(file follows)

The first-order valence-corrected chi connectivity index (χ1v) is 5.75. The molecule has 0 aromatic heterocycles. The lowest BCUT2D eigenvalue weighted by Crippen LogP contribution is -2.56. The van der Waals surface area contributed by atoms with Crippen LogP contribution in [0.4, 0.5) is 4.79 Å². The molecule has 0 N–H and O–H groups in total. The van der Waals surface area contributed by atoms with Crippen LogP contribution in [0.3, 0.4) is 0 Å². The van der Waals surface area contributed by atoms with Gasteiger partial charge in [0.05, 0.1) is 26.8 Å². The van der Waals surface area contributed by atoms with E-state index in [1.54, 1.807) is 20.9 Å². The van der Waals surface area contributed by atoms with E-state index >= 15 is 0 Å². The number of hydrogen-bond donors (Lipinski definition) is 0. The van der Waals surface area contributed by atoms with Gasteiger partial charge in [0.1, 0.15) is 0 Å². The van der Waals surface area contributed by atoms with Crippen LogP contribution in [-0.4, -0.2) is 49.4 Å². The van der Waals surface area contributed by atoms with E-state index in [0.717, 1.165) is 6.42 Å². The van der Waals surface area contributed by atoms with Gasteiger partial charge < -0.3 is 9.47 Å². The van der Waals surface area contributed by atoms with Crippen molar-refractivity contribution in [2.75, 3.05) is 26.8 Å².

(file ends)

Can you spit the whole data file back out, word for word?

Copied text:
The first-order valence-corrected chi connectivity index (χ1v) is 5.75. The molecule has 0 aromatic heterocycles. The lowest BCUT2D eigenvalue weighted by Crippen LogP contribution is -2.56. The van der Waals surface area contributed by atoms with Crippen LogP contribution in [0.4, 0.5) is 4.79 Å². The molecule has 0 N–H and O–H groups in total. The van der Waals surface area contributed by atoms with Crippen LogP contribution in [0.3, 0.4) is 0 Å². The van der Waals surface area contributed by atoms with Gasteiger partial charge in [0.05, 0.1) is 26.8 Å². The van der Waals surface area contributed by atoms with E-state index in [1.54, 1.807) is 20.9 Å². The van der Waals surface area contributed by atoms with E-state index >= 15 is 0 Å². The number of hydrogen-bond donors (Lipinski definition) is 0. The van der Waals surface area contributed by atoms with Gasteiger partial charge in [0.1, 0.15) is 0 Å². The van der Waals surface area contributed by atoms with Crippen LogP contribution in [-0.4, -0.2) is 49.4 Å². The van der Waals surface area contributed by atoms with E-state index in [0.717, 1.165) is 6.42 Å². The van der Waals surface area contributed by atoms with Gasteiger partial charge < -0.3 is 9.47 Å². The van der Waals surface area contributed by atoms with Crippen molar-refractivity contribution in [2.75, 3.05) is 26.8 Å².